Edwin H. Wilson

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Edwin Henry Wilson (August 23, 1898 – March 26, 1993) was an American Unitarian leader and humanist who helped draft the Humanist Manifesto.

Wilson was born on August 23, 1898, in Woodhaven, New York. He was raised in Concord, Massachusetts and graduated from the Meadville Theological School in 1926. In 1928 he was ordained and became a practicing Unitarian minister in Dayton, Ohio. One of the activities during his four-year tenure at the First Unitarian Church of Dayton was to publish the national Unitarian newsletter "Dawn." At his next church, the Third Unitarian Church of Chicago, he continued to publish this newsletter until 1941. He later served churches in Schenectady, New York; Yellow Springs, Ohio; Salt Lake City, Utah; and Cocoa Beach, Florida. During the 1980s he returned to Dayton to serve as the First Unitarian Church's Minister Emeritus until 1988.[1] [2]

By 1930 Wilson was the managing editor of The New Humanist, which published the first Humanist Manifesto in 1933. In 1941 he became the first editor of the Humanist magazine and one of the founders of the American Humanist Association.[3]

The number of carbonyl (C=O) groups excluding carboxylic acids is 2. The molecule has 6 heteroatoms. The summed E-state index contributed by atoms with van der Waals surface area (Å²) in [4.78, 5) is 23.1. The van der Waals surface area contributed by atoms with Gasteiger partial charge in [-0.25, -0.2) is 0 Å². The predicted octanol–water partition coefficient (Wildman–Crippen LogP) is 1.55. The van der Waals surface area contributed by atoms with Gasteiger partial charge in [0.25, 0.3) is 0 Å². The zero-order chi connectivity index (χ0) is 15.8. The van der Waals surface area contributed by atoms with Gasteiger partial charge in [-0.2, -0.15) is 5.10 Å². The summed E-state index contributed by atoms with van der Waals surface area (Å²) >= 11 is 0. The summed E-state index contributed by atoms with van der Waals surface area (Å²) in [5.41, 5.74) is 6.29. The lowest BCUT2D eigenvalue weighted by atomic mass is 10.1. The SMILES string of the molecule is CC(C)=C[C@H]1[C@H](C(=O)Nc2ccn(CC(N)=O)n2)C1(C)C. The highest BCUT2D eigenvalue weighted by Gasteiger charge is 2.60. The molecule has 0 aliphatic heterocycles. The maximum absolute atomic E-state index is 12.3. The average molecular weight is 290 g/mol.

Wilson was one of the primary authors of both the Humanist Manifesto I of 1933[4] and Humanist Manifesto II of 1973.[5] In 1952, he participated as a founding director in the foundation of the International Humanist and Ethical Union.

He was named the 1979 Humanist of the Year by the American Humanist Association.

His book, The Genesis of the Humanist Manifesto,[6] was published after his death, edited by Teresa Maciocha.


  1. ^ http://www.libraries.wright.edu/special/collection_guides/guide_files/ms230.pdf[bare URL PDF]
  2. ^ Maciocha, Teresa. "Edwin H. Wilson: Unitarian Humanist Leader". Archived from the original on October 2, 2012. Retrieved October 22, 2012.
  3. ^ "Obituaries : Edwin H. Wilson; A Founder of American Humanism Movement". Los Angeles Times. April 2, 1993. Retrieved October 22, 2012.
  4. ^ "Humanist Manifesto I". American Humanist Association. Retrieved September 15, 2012.
  5. ^ "Humanist Manifesto II". American Humanist Association. Archived from the original on October 20, 2012. Retrieved October 10, 2012.
  6. ^ Wilson, Edwin H. (1995). The Genesis of a Humanist Manifesto. Humanist Press. ISBN 978-0931779053.

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